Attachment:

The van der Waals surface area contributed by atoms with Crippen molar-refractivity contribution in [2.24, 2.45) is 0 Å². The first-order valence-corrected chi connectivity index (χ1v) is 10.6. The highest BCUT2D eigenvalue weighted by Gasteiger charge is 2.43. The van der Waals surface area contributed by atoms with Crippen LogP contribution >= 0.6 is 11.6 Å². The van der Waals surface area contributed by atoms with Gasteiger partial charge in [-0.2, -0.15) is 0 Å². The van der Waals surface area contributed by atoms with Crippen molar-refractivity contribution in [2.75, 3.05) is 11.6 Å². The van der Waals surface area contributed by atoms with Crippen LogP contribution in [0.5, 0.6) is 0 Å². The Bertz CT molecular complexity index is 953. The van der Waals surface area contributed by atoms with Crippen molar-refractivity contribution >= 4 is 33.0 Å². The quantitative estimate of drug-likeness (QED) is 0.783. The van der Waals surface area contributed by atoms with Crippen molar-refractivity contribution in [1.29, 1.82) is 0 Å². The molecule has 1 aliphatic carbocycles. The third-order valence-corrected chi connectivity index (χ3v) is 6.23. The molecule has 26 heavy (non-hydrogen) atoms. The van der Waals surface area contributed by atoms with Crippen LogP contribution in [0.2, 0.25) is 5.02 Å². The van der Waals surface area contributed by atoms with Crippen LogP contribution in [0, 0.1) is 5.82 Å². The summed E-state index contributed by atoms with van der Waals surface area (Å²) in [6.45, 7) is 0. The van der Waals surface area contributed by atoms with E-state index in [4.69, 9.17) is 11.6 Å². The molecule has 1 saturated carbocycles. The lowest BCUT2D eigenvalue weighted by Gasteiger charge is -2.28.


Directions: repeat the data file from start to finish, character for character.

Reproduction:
The van der Waals surface area contributed by atoms with Crippen molar-refractivity contribution in [2.24, 2.45) is 0 Å². The first-order valence-corrected chi connectivity index (χ1v) is 10.6. The highest BCUT2D eigenvalue weighted by Gasteiger charge is 2.43. The van der Waals surface area contributed by atoms with Crippen LogP contribution >= 0.6 is 11.6 Å². The van der Waals surface area contributed by atoms with Gasteiger partial charge in [-0.2, -0.15) is 0 Å². The van der Waals surface area contributed by atoms with Crippen molar-refractivity contribution in [2.75, 3.05) is 11.6 Å². The van der Waals surface area contributed by atoms with Crippen LogP contribution in [0.5, 0.6) is 0 Å². The Bertz CT molecular complexity index is 953. The van der Waals surface area contributed by atoms with Crippen molar-refractivity contribution >= 4 is 33.0 Å². The quantitative estimate of drug-likeness (QED) is 0.783. The van der Waals surface area contributed by atoms with Crippen molar-refractivity contribution in [1.29, 1.82) is 0 Å². The molecule has 1 aliphatic carbocycles. The third-order valence-corrected chi connectivity index (χ3v) is 6.23. The molecule has 26 heavy (non-hydrogen) atoms. The van der Waals surface area contributed by atoms with Crippen LogP contribution in [0.2, 0.25) is 5.02 Å². The van der Waals surface area contributed by atoms with Crippen LogP contribution in [0, 0.1) is 5.82 Å². The summed E-state index contributed by atoms with van der Waals surface area (Å²) in [6.45, 7) is 0. The van der Waals surface area contributed by atoms with E-state index in [4.69, 9.17) is 11.6 Å². The molecule has 1 saturated carbocycles. The lowest BCUT2D eigenvalue weighted by Gasteiger charge is -2.28.